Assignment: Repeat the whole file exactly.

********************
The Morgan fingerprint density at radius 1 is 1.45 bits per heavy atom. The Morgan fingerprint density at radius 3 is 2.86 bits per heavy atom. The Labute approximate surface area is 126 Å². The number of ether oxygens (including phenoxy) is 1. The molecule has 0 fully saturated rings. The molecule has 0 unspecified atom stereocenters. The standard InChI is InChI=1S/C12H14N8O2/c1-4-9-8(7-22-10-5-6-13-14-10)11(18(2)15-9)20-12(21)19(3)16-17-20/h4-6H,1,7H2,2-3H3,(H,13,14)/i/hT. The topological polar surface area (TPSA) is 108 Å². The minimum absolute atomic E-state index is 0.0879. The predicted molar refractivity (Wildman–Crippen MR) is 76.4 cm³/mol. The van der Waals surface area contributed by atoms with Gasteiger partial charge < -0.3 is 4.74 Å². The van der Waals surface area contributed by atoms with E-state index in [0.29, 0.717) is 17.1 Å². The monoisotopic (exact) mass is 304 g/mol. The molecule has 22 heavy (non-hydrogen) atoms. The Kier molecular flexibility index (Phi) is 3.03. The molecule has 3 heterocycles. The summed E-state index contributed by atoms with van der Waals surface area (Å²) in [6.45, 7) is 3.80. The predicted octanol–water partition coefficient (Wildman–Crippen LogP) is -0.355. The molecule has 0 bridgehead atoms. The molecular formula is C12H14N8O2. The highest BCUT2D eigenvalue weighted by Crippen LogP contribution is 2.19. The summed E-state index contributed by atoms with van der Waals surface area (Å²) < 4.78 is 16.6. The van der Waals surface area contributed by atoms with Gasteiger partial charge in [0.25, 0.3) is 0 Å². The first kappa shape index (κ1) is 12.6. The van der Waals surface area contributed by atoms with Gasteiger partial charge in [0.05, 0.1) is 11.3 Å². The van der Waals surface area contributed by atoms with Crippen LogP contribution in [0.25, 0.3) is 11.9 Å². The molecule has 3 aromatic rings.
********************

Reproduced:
The Morgan fingerprint density at radius 1 is 1.45 bits per heavy atom. The Morgan fingerprint density at radius 3 is 2.86 bits per heavy atom. The Labute approximate surface area is 126 Å². The number of ether oxygens (including phenoxy) is 1. The molecule has 0 fully saturated rings. The molecule has 0 unspecified atom stereocenters. The standard InChI is InChI=1S/C12H14N8O2/c1-4-9-8(7-22-10-5-6-13-14-10)11(18(2)15-9)20-12(21)19(3)16-17-20/h4-6H,1,7H2,2-3H3,(H,13,14)/i/hT. The topological polar surface area (TPSA) is 108 Å². The minimum absolute atomic E-state index is 0.0879. The predicted molar refractivity (Wildman–Crippen MR) is 76.4 cm³/mol. The van der Waals surface area contributed by atoms with Gasteiger partial charge < -0.3 is 4.74 Å². The van der Waals surface area contributed by atoms with E-state index in [0.29, 0.717) is 17.1 Å². The monoisotopic (exact) mass is 304 g/mol. The molecule has 22 heavy (non-hydrogen) atoms. The Kier molecular flexibility index (Phi) is 3.03. The molecule has 3 heterocycles. The summed E-state index contributed by atoms with van der Waals surface area (Å²) in [6.45, 7) is 3.80. The predicted octanol–water partition coefficient (Wildman–Crippen LogP) is -0.355. The molecule has 0 bridgehead atoms. The molecular formula is C12H14N8O2. The highest BCUT2D eigenvalue weighted by Crippen LogP contribution is 2.19. The summed E-state index contributed by atoms with van der Waals surface area (Å²) < 4.78 is 16.6. The van der Waals surface area contributed by atoms with Gasteiger partial charge in [0.25, 0.3) is 0 Å². The first kappa shape index (κ1) is 12.6. The van der Waals surface area contributed by atoms with Gasteiger partial charge in [0.05, 0.1) is 11.3 Å². The van der Waals surface area contributed by atoms with Crippen LogP contribution in [0.25, 0.3) is 11.9 Å². The molecule has 3 aromatic rings.